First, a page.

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The asymmetry of activity in virtual communities is of great interest. While participation in the activities of virtual communities is crucial for a community's survival and development, many people prefer lurking, that is passive attention over active participation. Often, lurkers are the vast majority. There could be many reasons for lurking. Lurking can be measured and perhaps affected by both dispositional and situational variables. This project investigates social and cultural capital, situational antecedents of lurking and de-lurking. We propose a novel way of measuring such capital, lurking, and de-lurking. We try to figure out what are the triggers to active participation. We try to answer this by mathematically defining a social communication network of activities in authenticated discussion forums. Authenticated discussion forums provide exact log information about every participant's activities and allow us to identify lurkers that become first time posters. The proposed social communication network approach (SCN) is an extension of the traditional social network methodology to include, beyond human actors, discussion topics (e.g. Usenet newsgroups threads) and subjects of discussions (e.g. Usenet groups) as well. In addition, the social communication network approach distinguishes between READ and POST link types. These indicate active participation on the part of the human actor. We attempt to validate this model by examining the SCN using data collected in a sample of 82 online forums. By analyzing a graph structure of the network at moments of initial postings we verify several hypotheses about causes of de-lurking and provide some directions towards measuring active participation in virtual communities.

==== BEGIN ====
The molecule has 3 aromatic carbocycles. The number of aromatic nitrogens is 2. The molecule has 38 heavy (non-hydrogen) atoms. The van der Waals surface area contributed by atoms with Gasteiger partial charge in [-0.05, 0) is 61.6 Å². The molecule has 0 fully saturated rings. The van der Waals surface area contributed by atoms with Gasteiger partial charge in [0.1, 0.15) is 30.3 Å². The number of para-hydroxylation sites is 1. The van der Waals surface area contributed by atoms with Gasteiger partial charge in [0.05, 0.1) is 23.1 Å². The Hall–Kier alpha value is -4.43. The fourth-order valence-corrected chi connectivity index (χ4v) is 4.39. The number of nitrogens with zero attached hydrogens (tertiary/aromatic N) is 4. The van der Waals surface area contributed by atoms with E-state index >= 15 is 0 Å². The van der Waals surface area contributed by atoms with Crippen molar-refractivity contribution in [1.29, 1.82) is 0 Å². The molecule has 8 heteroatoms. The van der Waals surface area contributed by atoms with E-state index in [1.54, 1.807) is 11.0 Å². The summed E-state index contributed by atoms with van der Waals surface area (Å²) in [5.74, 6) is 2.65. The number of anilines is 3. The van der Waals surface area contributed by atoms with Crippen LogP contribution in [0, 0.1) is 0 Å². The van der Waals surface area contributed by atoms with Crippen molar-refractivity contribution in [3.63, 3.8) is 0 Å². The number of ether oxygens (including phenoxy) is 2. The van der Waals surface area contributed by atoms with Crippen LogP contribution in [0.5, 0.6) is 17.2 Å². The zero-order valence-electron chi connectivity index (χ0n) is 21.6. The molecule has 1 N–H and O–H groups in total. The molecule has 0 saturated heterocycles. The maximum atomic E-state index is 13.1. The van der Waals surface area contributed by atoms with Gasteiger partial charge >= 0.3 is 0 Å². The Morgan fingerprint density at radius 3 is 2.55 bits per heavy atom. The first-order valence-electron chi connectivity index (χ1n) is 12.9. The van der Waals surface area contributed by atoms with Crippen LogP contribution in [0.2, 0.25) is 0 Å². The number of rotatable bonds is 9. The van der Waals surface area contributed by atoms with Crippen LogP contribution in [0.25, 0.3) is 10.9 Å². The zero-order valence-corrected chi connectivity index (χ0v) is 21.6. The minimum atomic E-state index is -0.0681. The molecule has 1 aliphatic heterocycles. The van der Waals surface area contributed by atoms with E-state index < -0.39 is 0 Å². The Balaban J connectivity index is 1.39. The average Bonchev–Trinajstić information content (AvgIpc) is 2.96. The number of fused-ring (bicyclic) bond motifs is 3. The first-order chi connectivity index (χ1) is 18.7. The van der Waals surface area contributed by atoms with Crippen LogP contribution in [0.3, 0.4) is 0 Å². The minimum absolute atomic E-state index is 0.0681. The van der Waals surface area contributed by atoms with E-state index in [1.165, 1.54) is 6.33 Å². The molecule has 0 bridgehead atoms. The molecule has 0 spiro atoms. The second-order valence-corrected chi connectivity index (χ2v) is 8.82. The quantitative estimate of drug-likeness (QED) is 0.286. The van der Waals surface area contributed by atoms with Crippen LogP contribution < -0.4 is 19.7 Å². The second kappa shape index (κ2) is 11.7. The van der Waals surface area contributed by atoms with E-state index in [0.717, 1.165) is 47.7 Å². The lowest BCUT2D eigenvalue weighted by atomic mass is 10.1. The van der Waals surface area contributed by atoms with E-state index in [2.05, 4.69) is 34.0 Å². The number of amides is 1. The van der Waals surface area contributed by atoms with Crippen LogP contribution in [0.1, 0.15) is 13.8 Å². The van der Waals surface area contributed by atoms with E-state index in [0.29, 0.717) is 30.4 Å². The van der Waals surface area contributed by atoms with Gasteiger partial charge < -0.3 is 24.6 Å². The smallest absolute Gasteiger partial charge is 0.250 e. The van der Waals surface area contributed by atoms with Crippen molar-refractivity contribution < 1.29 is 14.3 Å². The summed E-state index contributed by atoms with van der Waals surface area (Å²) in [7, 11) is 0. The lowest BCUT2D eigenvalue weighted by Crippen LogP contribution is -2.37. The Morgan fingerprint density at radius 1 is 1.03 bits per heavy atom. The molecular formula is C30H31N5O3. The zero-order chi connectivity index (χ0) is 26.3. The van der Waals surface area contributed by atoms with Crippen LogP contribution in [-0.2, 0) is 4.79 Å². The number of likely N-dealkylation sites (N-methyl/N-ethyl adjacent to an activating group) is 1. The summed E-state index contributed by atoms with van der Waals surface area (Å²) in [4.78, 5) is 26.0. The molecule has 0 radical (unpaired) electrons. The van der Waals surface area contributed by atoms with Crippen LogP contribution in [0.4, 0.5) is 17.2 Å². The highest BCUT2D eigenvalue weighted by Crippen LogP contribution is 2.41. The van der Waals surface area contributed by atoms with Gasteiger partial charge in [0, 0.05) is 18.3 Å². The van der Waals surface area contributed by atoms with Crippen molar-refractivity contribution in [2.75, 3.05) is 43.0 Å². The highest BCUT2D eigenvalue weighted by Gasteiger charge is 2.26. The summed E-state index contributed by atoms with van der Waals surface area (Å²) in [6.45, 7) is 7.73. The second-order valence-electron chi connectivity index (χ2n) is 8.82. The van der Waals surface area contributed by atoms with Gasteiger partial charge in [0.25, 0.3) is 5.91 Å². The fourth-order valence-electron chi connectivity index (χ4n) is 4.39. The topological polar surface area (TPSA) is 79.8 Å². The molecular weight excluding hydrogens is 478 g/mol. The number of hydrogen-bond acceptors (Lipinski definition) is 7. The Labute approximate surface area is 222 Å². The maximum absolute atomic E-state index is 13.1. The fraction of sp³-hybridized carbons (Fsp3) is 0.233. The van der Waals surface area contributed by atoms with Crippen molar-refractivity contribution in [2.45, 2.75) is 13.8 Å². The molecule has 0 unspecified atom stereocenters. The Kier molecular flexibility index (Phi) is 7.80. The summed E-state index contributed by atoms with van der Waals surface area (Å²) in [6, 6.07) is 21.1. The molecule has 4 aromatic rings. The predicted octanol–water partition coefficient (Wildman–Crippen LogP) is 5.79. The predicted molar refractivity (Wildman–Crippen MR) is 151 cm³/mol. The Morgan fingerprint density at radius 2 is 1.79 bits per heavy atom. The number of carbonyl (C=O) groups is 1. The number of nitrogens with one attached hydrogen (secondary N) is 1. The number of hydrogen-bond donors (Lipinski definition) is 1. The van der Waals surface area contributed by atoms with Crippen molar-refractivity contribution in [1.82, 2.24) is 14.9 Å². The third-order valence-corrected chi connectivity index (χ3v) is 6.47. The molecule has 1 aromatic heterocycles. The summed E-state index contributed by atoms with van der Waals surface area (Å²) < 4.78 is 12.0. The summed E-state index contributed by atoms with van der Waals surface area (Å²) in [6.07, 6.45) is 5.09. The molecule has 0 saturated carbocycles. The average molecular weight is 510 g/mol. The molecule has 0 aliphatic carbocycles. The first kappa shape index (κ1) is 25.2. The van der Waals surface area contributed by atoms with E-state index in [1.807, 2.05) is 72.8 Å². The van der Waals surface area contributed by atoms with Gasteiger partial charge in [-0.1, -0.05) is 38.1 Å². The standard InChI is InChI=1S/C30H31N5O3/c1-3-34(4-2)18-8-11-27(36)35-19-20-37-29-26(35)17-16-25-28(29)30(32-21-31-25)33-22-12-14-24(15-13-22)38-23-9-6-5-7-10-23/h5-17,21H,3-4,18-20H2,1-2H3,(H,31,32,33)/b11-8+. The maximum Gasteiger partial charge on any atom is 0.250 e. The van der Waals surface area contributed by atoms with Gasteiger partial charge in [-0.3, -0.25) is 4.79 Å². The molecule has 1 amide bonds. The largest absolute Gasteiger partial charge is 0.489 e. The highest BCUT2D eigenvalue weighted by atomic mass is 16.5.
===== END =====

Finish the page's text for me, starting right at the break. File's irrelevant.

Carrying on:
Date of Conference: 5-8 Jan. 2004